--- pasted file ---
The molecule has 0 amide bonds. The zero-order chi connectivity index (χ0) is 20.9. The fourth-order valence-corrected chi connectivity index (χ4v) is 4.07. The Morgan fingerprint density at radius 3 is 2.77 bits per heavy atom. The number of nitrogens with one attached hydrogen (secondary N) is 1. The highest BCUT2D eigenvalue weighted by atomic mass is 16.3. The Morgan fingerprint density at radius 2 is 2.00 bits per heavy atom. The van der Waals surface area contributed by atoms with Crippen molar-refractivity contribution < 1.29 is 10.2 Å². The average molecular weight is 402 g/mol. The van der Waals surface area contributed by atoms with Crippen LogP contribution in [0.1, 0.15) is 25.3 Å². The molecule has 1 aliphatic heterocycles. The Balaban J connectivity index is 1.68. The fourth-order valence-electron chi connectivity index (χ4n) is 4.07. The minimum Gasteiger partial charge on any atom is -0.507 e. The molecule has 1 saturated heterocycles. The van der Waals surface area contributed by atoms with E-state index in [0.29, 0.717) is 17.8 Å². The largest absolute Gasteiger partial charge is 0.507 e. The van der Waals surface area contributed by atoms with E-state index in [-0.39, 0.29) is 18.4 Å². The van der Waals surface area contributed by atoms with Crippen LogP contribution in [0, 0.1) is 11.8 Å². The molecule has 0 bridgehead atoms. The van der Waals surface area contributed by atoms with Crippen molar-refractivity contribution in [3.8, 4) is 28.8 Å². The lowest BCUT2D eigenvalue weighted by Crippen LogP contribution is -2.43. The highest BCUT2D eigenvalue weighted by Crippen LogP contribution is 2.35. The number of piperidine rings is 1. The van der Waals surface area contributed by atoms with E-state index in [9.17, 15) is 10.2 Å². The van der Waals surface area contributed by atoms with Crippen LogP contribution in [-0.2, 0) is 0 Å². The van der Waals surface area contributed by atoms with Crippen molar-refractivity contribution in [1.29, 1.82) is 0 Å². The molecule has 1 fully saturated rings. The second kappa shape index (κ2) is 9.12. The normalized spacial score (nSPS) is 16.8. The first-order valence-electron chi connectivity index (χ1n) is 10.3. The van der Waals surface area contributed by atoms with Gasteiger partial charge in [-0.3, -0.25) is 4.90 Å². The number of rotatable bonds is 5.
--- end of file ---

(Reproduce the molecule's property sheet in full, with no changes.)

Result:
The molecule has 0 amide bonds. The zero-order chi connectivity index (χ0) is 20.9. The fourth-order valence-corrected chi connectivity index (χ4v) is 4.07. The Morgan fingerprint density at radius 3 is 2.77 bits per heavy atom. The number of nitrogens with one attached hydrogen (secondary N) is 1. The highest BCUT2D eigenvalue weighted by atomic mass is 16.3. The Morgan fingerprint density at radius 2 is 2.00 bits per heavy atom. The van der Waals surface area contributed by atoms with Crippen molar-refractivity contribution < 1.29 is 10.2 Å². The average molecular weight is 402 g/mol. The van der Waals surface area contributed by atoms with Crippen LogP contribution in [0.1, 0.15) is 25.3 Å². The molecule has 1 aliphatic heterocycles. The Balaban J connectivity index is 1.68. The fourth-order valence-electron chi connectivity index (χ4n) is 4.07. The minimum Gasteiger partial charge on any atom is -0.507 e. The molecule has 1 saturated heterocycles. The van der Waals surface area contributed by atoms with E-state index in [0.29, 0.717) is 17.8 Å². The largest absolute Gasteiger partial charge is 0.507 e. The van der Waals surface area contributed by atoms with E-state index in [-0.39, 0.29) is 18.4 Å². The van der Waals surface area contributed by atoms with Crippen LogP contribution in [0, 0.1) is 11.8 Å². The molecule has 0 bridgehead atoms. The van der Waals surface area contributed by atoms with Crippen molar-refractivity contribution in [3.8, 4) is 28.8 Å². The lowest BCUT2D eigenvalue weighted by Crippen LogP contribution is -2.43. The highest BCUT2D eigenvalue weighted by Crippen LogP contribution is 2.35. The number of piperidine rings is 1. The van der Waals surface area contributed by atoms with E-state index in [9.17, 15) is 10.2 Å². The van der Waals surface area contributed by atoms with Crippen LogP contribution in [-0.2, 0) is 0 Å². The van der Waals surface area contributed by atoms with Crippen molar-refractivity contribution in [1.29, 1.82) is 0 Å². The molecule has 1 fully saturated rings. The second kappa shape index (κ2) is 9.12. The normalized spacial score (nSPS) is 16.8. The first-order valence-electron chi connectivity index (χ1n) is 10.3. The van der Waals surface area contributed by atoms with Gasteiger partial charge in [-0.3, -0.25) is 4.90 Å². The number of rotatable bonds is 5.